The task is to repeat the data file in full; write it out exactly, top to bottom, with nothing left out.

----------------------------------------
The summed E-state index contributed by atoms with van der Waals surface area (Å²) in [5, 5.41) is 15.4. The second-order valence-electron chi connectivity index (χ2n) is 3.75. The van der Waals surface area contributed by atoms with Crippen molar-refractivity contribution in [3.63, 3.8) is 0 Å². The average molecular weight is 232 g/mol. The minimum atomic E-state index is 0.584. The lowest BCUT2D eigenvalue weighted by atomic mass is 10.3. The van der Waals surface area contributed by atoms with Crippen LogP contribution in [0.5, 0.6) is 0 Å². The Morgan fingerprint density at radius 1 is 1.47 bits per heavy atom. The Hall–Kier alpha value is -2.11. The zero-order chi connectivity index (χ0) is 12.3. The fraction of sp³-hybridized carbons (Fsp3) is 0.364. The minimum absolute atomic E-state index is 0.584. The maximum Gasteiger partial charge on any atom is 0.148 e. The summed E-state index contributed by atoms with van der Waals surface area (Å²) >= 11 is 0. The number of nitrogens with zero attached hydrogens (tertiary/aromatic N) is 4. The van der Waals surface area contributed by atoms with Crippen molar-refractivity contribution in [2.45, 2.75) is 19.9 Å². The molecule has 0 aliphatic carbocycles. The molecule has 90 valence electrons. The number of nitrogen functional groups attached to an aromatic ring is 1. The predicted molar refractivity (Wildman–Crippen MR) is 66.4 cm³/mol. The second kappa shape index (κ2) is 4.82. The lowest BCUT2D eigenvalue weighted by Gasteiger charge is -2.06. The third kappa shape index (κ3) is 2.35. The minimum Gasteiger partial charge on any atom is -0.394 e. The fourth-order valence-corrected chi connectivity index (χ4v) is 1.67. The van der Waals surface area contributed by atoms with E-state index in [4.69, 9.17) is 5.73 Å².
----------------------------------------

The summed E-state index contributed by atoms with van der Waals surface area (Å²) in [5, 5.41) is 15.4. The second-order valence-electron chi connectivity index (χ2n) is 3.75. The van der Waals surface area contributed by atoms with Crippen molar-refractivity contribution in [3.63, 3.8) is 0 Å². The average molecular weight is 232 g/mol. The minimum atomic E-state index is 0.584. The lowest BCUT2D eigenvalue weighted by atomic mass is 10.3. The van der Waals surface area contributed by atoms with Crippen LogP contribution in [0.5, 0.6) is 0 Å². The Morgan fingerprint density at radius 1 is 1.47 bits per heavy atom. The Hall–Kier alpha value is -2.11. The zero-order chi connectivity index (χ0) is 12.3. The fraction of sp³-hybridized carbons (Fsp3) is 0.364. The minimum absolute atomic E-state index is 0.584. The maximum Gasteiger partial charge on any atom is 0.148 e. The summed E-state index contributed by atoms with van der Waals surface area (Å²) >= 11 is 0. The number of nitrogens with zero attached hydrogens (tertiary/aromatic N) is 4. The van der Waals surface area contributed by atoms with Crippen molar-refractivity contribution in [2.45, 2.75) is 19.9 Å². The molecule has 0 aliphatic carbocycles. The molecule has 90 valence electrons. The number of nitrogen functional groups attached to an aromatic ring is 1. The predicted molar refractivity (Wildman–Crippen MR) is 66.4 cm³/mol. The second kappa shape index (κ2) is 4.82. The lowest BCUT2D eigenvalue weighted by Gasteiger charge is -2.06. The third kappa shape index (κ3) is 2.35. The minimum Gasteiger partial charge on any atom is -0.394 e. The fourth-order valence-corrected chi connectivity index (χ4v) is 1.67. The van der Waals surface area contributed by atoms with E-state index in [4.69, 9.17) is 5.73 Å².